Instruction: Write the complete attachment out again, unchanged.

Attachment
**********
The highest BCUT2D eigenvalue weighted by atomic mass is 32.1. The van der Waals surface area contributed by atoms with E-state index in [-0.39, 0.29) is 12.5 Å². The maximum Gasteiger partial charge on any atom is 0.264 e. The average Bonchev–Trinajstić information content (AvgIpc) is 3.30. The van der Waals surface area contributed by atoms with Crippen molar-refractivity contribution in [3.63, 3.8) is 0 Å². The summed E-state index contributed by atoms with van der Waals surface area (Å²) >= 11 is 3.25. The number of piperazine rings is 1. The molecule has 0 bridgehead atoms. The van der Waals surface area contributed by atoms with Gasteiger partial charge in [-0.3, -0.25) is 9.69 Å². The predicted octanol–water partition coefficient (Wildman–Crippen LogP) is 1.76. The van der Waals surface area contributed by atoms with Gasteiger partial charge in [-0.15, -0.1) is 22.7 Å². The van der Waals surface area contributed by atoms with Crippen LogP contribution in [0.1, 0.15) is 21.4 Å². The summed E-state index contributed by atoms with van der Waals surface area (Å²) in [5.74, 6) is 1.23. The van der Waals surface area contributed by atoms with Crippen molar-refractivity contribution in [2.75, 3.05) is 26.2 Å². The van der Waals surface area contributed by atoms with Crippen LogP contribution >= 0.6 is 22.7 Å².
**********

The highest BCUT2D eigenvalue weighted by atomic mass is 32.1. The van der Waals surface area contributed by atoms with E-state index in [-0.39, 0.29) is 12.5 Å². The maximum Gasteiger partial charge on any atom is 0.264 e. The average Bonchev–Trinajstić information content (AvgIpc) is 3.30. The van der Waals surface area contributed by atoms with Crippen molar-refractivity contribution in [3.63, 3.8) is 0 Å². The summed E-state index contributed by atoms with van der Waals surface area (Å²) >= 11 is 3.25. The number of piperazine rings is 1. The molecule has 0 bridgehead atoms. The van der Waals surface area contributed by atoms with Gasteiger partial charge in [-0.3, -0.25) is 9.69 Å². The predicted octanol–water partition coefficient (Wildman–Crippen LogP) is 1.76. The van der Waals surface area contributed by atoms with Gasteiger partial charge in [-0.15, -0.1) is 22.7 Å². The van der Waals surface area contributed by atoms with Crippen LogP contribution in [0.1, 0.15) is 21.4 Å². The summed E-state index contributed by atoms with van der Waals surface area (Å²) in [5.74, 6) is 1.23. The van der Waals surface area contributed by atoms with Crippen molar-refractivity contribution in [2.75, 3.05) is 26.2 Å². The van der Waals surface area contributed by atoms with Crippen LogP contribution >= 0.6 is 22.7 Å².